Stereotypes, Prejudice and Other Judgments

“Judge not that you be not judged. For with what judgment you judge, you will be judged; and with the measure you use, it will be measured back to you” (Matthew 7:1,2).
The late afternoons are a favorite time for the staff and students of Khulna Bible College to sit in the lawn and on the concrete benches by our pond and enjoy a cool, relaxing time of day. It is also the time for the big fruit bats to come in and roost in the tree overhanging the pond. These are huge (for bats) with bodies the size of crows and wingspans close to twice as long. At first exposure they are rather ominous, mostly because of the reputation of bats.
You know, bats are predatory nocturnal mammals, prone to drink blood and carry disease, flying around at night, and because of their blindness, prone to bump into people and cause all kinds of nastiness. They are, if not evil, at least nasty, undesirable animals.
The truth is that the “badur” of Bangladesh are day-time feeders who sleep at night. They eat fruit, which hardly endears them to farmers and orchard-keepers, but certainly disqualifies them as “bloodthirsty predators.” They see very well, and seem to pose no threat to any other living animals. They are actually quite beautiful creatures, extremely graceful in flight. Most visitors to KBC soon come to look forward to seeing them at close range and enjoy them as campus residents.
We are prone to judge according to incomplete and often inaccurate information. Many of our opinions and prejudices are based on rumor, folklore, and first impression. Too often we do not delay judgment until we have all the facts, or even very many of them. Our attitude towards bats may not be too important, but when we use the same criteria for forming opinions about other people, the consequences are far more serious.
History is filled with horrible incidents of genocide, racial (and ethnic) discrimination and severe oppression, often contributed to by simple prejudice. There is often no real basis for the fears, hatreds, and bias we direct towards one another ?- just false judgments based on wrong information.
Jesus’ warning against judging others is far more than a simple religious precept. It addresses the causes of war and hatred as experienced over thousands of years of human history. If all would refrain from harsh judgment and bias against others, much wrong-doing would simply disappear.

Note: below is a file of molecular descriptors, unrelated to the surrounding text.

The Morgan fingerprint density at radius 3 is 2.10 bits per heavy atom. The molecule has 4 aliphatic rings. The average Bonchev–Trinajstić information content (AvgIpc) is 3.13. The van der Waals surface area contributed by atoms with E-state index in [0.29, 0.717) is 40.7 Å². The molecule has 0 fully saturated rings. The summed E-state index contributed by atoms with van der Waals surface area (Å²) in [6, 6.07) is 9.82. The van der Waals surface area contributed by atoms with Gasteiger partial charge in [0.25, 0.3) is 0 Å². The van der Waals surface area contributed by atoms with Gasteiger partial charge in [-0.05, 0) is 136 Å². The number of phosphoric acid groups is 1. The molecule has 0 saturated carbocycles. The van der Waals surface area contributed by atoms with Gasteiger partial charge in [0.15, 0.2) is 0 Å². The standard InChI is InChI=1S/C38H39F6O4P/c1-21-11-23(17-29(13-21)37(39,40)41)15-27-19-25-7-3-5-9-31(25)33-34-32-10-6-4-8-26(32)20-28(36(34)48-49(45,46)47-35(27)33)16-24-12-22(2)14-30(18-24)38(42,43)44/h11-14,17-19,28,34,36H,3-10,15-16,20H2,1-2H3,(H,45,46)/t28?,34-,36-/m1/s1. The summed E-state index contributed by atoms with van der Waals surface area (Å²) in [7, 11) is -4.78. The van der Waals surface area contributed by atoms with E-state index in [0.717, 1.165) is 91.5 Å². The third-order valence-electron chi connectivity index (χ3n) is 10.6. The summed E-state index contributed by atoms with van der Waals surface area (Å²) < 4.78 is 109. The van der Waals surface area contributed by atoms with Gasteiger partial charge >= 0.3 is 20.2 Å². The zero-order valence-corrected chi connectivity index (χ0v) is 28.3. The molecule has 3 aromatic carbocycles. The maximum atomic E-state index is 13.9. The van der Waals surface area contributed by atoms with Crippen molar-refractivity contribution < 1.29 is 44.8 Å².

To return to the animal world for illustration, remember those creatures that have been exterminated, or nearly so, because of fear and suspicion — from snakes, wolves, spiders and, yes, bats, to many other now-extinct species. In some cases there was some evidence or reason for fear and dislike, but rarely did the evidence justify the wholesale slaughter that resulted. In many other cases it was simply rumor and myth upon which our hatred was based. Our treatment of other people is often no better justified.
Let us be more disciplined and more Christ-like, holding our opinions until we have real reasons to form them. Let us also give our fellow humans some “benefit of the doubt,” allowing time and opportunity for truth to be found. And let us be merciful and charitable, knowing that we will receive these blessings in exactly the same proportion that we show them toward others.


Let us hold our opinions until we have real reason to form them.

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Michael Brooks

Since 1988 Mike and his wife Brenda have been involved in foreign missions in South America, Africa, and South Asia. Beginning in 1999 they devoted full time to missions, primarily in Bangladesh and Nepal.

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